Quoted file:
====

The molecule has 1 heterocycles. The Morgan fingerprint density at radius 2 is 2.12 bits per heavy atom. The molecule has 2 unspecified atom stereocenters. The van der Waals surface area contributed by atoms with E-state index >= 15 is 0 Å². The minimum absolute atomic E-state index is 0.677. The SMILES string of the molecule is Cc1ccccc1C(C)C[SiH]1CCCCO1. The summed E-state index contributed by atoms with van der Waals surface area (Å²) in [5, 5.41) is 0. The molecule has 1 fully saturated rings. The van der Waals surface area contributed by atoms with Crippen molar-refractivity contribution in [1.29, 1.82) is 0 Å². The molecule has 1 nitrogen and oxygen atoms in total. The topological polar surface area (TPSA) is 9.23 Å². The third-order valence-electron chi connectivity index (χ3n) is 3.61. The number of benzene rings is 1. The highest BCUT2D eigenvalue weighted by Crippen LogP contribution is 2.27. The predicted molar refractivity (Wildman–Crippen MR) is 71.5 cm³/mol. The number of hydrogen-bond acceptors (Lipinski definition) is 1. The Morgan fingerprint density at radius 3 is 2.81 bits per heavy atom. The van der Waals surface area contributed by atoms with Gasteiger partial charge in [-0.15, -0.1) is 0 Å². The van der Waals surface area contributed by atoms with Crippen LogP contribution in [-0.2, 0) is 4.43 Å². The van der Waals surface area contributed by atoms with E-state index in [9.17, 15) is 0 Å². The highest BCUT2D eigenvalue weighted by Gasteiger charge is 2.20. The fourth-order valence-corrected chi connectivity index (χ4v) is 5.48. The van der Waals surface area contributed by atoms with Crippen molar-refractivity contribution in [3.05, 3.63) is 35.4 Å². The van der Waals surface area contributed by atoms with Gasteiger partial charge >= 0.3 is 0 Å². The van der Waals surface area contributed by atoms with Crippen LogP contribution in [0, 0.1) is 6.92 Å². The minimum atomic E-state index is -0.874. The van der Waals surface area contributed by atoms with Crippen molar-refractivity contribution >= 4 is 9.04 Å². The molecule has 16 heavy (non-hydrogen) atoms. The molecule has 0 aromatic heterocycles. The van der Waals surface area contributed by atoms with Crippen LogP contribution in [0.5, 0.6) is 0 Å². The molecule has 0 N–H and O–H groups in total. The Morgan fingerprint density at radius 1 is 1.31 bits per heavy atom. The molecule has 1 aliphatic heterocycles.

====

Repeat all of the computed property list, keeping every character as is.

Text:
The molecule has 1 heterocycles. The Morgan fingerprint density at radius 2 is 2.12 bits per heavy atom. The molecule has 2 unspecified atom stereocenters. The van der Waals surface area contributed by atoms with E-state index >= 15 is 0 Å². The minimum absolute atomic E-state index is 0.677. The SMILES string of the molecule is Cc1ccccc1C(C)C[SiH]1CCCCO1. The summed E-state index contributed by atoms with van der Waals surface area (Å²) in [5, 5.41) is 0. The molecule has 1 fully saturated rings. The van der Waals surface area contributed by atoms with Crippen molar-refractivity contribution in [1.29, 1.82) is 0 Å². The molecule has 1 nitrogen and oxygen atoms in total. The topological polar surface area (TPSA) is 9.23 Å². The third-order valence-electron chi connectivity index (χ3n) is 3.61. The number of benzene rings is 1. The highest BCUT2D eigenvalue weighted by Crippen LogP contribution is 2.27. The predicted molar refractivity (Wildman–Crippen MR) is 71.5 cm³/mol. The number of hydrogen-bond acceptors (Lipinski definition) is 1. The Morgan fingerprint density at radius 3 is 2.81 bits per heavy atom. The van der Waals surface area contributed by atoms with Gasteiger partial charge in [-0.15, -0.1) is 0 Å². The van der Waals surface area contributed by atoms with Crippen LogP contribution in [-0.2, 0) is 4.43 Å². The van der Waals surface area contributed by atoms with E-state index in [9.17, 15) is 0 Å². The highest BCUT2D eigenvalue weighted by Gasteiger charge is 2.20. The fourth-order valence-corrected chi connectivity index (χ4v) is 5.48. The van der Waals surface area contributed by atoms with Crippen molar-refractivity contribution in [3.05, 3.63) is 35.4 Å². The van der Waals surface area contributed by atoms with Gasteiger partial charge >= 0.3 is 0 Å². The van der Waals surface area contributed by atoms with Crippen LogP contribution in [0, 0.1) is 6.92 Å². The minimum atomic E-state index is -0.874. The van der Waals surface area contributed by atoms with Crippen molar-refractivity contribution >= 4 is 9.04 Å². The molecule has 16 heavy (non-hydrogen) atoms. The molecule has 0 aromatic heterocycles. The van der Waals surface area contributed by atoms with Crippen LogP contribution in [0.5, 0.6) is 0 Å². The molecule has 0 N–H and O–H groups in total. The Morgan fingerprint density at radius 1 is 1.31 bits per heavy atom. The molecule has 1 aliphatic heterocycles.